Nine new stocks make our Safest Dividend Yields Model Portfolio this month, which was made available to members on September 23, 2021.

Recap from August’s Picks

On a price return basis, our Safest Dividend Yields Model Portfolio (-4.5%) underperformed the S&P 500 (-2.2%) by 2.3% from August 20, 2021 through September 21, 2021. On a total return basis, the Model Portfolio (-4.0%) underperformed the S&P 500 (-1.9%) by 2.1% over the same time. The best performing large cap stock was down 1% and the best performing small cap stock was up 2%. Overall, 5 out of the 19 Safest Dividend Yield stocks outperformed their respective benchmarks (S&P 500 and Russell 2000) from August 20, 2021 through September 21, 2021.

Learn more about the best fundamental research

More reliable & proprietary fundamental data, proven in The Journal of Financial Economics, drives our research. Our proprietary Robo-Analyst technology[1] scales our forensic accounting expertise (featured in Barron’s) across thousands of stocks[2] to produce an unrivaled database of fundamental data.

This Model Portfolio only includes stocks that earn an Attractive or Very Attractive rating, have positive free cash flow and economic earnings, and offer a dividend yield greater than 3%. Companies with strong free cash flow provide higher quality and safer dividend yields because we know they have the cash to support the dividend. We think this portfolio provides a uniquely well-screened group of stocks that can help clients outperform.

Featured Stock for September: Kellogg Company (K: $65/share)

Kellogg Company (K) is the featured stock in September’s Safest Dividend Yields Model Portfolio. Kellogg is a consistent profit generator through all economic cycles.

Kellogg has grown revenue by <1% compounded annually and net operating profit after-tax (NOPAT) by 1% compounded annually over the past five years. Kellogg’s NOPAT margin remained flat at 10% from 2015 to the trailing-twelve-month period (TTM) while its return on invested capital (ROIC) also remained flat at 9% over the same time.

The firm’s economic earnings, or the true cash flows of the business, increased from $823 million in 2015 to $960 million over the TTM.

Figure 1: Kellogg’s Revenue & Economic Earnings Since 2015

Sources: New Constructs, LLC and company filings

Free Cash Flow Supports Dividend Payments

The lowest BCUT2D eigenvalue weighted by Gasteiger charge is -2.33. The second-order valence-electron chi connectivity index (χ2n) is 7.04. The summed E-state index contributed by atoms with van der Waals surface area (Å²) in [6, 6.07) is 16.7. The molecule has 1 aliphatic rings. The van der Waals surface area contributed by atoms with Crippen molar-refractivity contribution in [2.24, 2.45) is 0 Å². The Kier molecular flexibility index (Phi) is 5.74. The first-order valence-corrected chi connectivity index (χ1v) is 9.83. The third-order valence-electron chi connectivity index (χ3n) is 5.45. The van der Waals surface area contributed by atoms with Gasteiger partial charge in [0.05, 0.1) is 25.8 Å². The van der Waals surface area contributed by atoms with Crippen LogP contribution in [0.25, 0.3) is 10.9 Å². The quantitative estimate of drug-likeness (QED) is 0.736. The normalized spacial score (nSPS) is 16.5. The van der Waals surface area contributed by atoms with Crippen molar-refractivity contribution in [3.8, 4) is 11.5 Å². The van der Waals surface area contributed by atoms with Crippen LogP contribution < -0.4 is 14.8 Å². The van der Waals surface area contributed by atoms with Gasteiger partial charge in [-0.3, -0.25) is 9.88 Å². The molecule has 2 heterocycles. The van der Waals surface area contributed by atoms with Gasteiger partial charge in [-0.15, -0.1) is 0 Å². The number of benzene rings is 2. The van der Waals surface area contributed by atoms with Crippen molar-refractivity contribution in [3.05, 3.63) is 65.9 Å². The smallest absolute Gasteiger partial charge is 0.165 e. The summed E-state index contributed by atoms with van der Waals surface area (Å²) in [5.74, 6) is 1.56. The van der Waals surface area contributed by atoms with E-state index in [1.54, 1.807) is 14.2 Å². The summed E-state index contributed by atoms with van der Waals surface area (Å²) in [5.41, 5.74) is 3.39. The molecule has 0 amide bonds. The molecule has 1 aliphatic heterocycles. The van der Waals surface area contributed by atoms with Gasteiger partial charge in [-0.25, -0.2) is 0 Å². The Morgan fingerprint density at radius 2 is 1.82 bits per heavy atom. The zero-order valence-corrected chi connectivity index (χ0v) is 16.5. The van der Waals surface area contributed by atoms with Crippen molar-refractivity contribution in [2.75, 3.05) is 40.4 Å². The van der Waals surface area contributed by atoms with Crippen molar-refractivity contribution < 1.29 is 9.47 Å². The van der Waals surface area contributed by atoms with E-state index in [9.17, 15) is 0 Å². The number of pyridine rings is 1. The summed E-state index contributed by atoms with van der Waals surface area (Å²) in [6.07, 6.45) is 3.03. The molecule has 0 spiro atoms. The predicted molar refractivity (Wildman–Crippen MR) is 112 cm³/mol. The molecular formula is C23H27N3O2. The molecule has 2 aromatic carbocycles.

Kellogg has paid an annual dividend every year since 1957 and has increased its dividend every year for the past 16 years. Its dividend in 2020 was $2.28/share, and the current quarterly dividend, when annualized, provides a 3.6% dividend yield.

Since 2015, Kellogg’s cumulative free cash flow (FCF) easily covers its standard dividend payments. Over the past five years, Kellogg generated $7 billion (31% of current market cap) in FCF while paying $4.5 billion in dividends, per Figure 2.

Figure 2: Kellogg’s FCF vs. Standard Dividends Since 2015

Sources: New Constructs, LLC and company filings

Companies with strong FCF provide higher quality dividend yields because we know the firm has the cash to support its dividend. On the other hand, dividends from companies with low or negative FCF cannot be trusted as much because the company may not be able to sustain paying dividends.

K Is Undervalued

At its current price of $65/share, Kellogg has a price-to-economic book value (PEBV) ratio of 0.5. This ratio means the market expects Kellogg’s NOPAT to permanently decline by 50%. This expectation seems overly pessimistic given that Kellogg has grown NOPAT by 4% compounded annually over the past two decades.

Even if Kellogg’s NOPAT margin falls to 8% (twenty-year low compared to 10% TTM) and the firm’s NOPAT falls by 2% compounded annually over the next decade, the stock is worth $99/share today – a 52% upside. See the math behind this reverse DCF scenario. Should the firm grow NOPAT more in line with historical growth rates, the stock has even more upside.

Critical Details Found in Financial Filings by Our Robo-Analyst Technology

Fact: we provide superior fundamental data and earnings models – unrivaled in the world.
Proof: Core Earnings: New Data & Evidence, forthcoming in The Journal of Financial Economics.

Below are specifics on the adjustments we make based on Robo-Analyst findings in Kellogg’s 10-K and 10-Q:

Income Statement: we made $554 million in adjustments with a net effect of removing $162 million in non-operating expenses (1% of revenue). See all adjustments made to Kellogg’s income statement here.

Balance Sheet: we made $3.8 billion in adjustments to calculate invested capital with a net increase of $3.0 billion. The most notable adjustment was $1.7 billion (14% of reported net assets) in other comprehensive income. See all adjustments Kellogg’s balance sheet here.

Valuation: we made $10.2 billion of adjustments to shareholder value, all of which decrease shareholder value. Apart from total debt, one of the most notable adjustments to shareholder value was $518 million in minority interests. This adjustment represents 2% of Kellogg’s market value. See all adjustments to Kellogg’s valuation here.

This article originally published on October 1, 2021.

Disclosure: David Trainer, Kyle Guske II, Alex Sword, and Matt Shuler receive no compensation to write about any specific stock, style, or theme.

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[1] Harvard Business School features our research automation technology in the case Disrupting Fundamental Analysis with Robo-Analysts.

[2] See how our models overcome flaws in Bloomberg and Capital IQ’s (SPGI) analytics in the detailed appendix of this paper.

Click here to download a PDF of this report.

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